>>7676847 I got a first, am currently doing an MSc, and could find a PhD pretty easily if I wanted to and wasn't too picky about where I went for it - and I'm still a moron. What's more, the people on my course are also morons. Academic achievement counts for less and less nowadays. I know someone who has two master's degrees (both distinction) in addition to his first at undergraduate, and he's genuinely never read a book that wasn't a sports autobiography.
>What was the last book you read? The Blood Oranges by John Hawkes >What are you reading? Street of Crocodiles by Bruno Schulz >What will you read next? Most likely The Beetle Leg by Hawkes, or The Blind Owl
>>7677180 2666 is dope af. I kind of liked the savage detectives better though - it's a lot more fun and it doesn't really drag in the way parts of 2666 do (albeit it's done intentionally). I guess I kind of feel the same way about V. vs GR tbqh. GR and 2666 are the "better" books, but something about V. and TSD was just really memorable. You should definitely read both tho
>Last read Last Exit to Brooklyn >Reading Ada or Ardor >Finna Probably either Little, Big or Mason and Dixon
>>7677410 The Blood Oranges is great. It was my first Hawkes and after that I couldn't get enough of the guy. The Beetle Leg is a very different kind of book though. It's still great, but there's a good chance it'll leave you scratching your head.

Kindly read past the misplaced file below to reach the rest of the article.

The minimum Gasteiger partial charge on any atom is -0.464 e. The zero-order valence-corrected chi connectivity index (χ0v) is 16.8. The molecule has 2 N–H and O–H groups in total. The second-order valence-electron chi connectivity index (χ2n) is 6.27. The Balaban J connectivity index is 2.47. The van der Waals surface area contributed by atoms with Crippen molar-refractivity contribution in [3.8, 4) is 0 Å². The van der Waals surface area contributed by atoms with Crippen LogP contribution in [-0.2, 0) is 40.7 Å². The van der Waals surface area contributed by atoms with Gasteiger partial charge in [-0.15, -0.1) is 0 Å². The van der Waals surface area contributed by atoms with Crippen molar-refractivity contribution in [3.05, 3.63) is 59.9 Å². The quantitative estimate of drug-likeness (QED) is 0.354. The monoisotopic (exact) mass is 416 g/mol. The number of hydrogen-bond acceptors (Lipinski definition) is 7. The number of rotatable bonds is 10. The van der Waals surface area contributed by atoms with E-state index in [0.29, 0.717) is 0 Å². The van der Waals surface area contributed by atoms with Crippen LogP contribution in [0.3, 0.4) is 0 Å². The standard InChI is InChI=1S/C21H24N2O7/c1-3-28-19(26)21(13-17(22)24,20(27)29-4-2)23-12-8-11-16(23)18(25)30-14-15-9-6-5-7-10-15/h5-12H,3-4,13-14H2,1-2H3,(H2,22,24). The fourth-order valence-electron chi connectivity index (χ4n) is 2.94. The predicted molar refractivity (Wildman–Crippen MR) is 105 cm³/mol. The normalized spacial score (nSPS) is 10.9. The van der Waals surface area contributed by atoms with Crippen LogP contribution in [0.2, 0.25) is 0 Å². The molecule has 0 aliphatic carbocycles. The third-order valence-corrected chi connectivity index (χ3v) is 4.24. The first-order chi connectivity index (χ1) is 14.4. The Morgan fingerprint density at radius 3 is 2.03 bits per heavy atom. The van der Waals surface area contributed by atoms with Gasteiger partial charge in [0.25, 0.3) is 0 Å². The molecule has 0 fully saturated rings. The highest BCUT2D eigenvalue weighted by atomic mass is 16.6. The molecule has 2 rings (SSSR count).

>>7677654 You're going through a period in your life where you consider yourself a fraud, on some level. Don't worry it is a sign of intelligence. Your cynicism is valid. Also, Beckett is really depressing and i think purposely lacks substance. Have "fun" >>7677410 you might just be a creative writing major
>>7677698 >you might just be a creative writing major close, lol was English major before but I switched to Marketing. I still write though.
>>7677693 Yea that's what I hear about Hawkes, that each novel is like a universe of its own. The Blood Oranges was my first by him and I enjoyed it alot. Really looking forward to The Beetle Leg, his whole collection really. A really engaging and unique author.
>>7677781 this is plausibly true. I actually mostly read genre fiction now after exhausting myself on capital-L Literature (graduated uni with an english/secondary education degree in the winter [tfw still searching for a teaching position]). I find there's a lot to be explored in genre fiction academically
>last The Wasp Factory, and The Swarm >Current Volume 2 of The Complete Sherlock Holmes Collection, also listening to Dead Beat by Jim Butcher because although it's not great it's something easy to listen to during walks/runs. >Next Either some Vonnegut or more Banks. Haven't decided yet.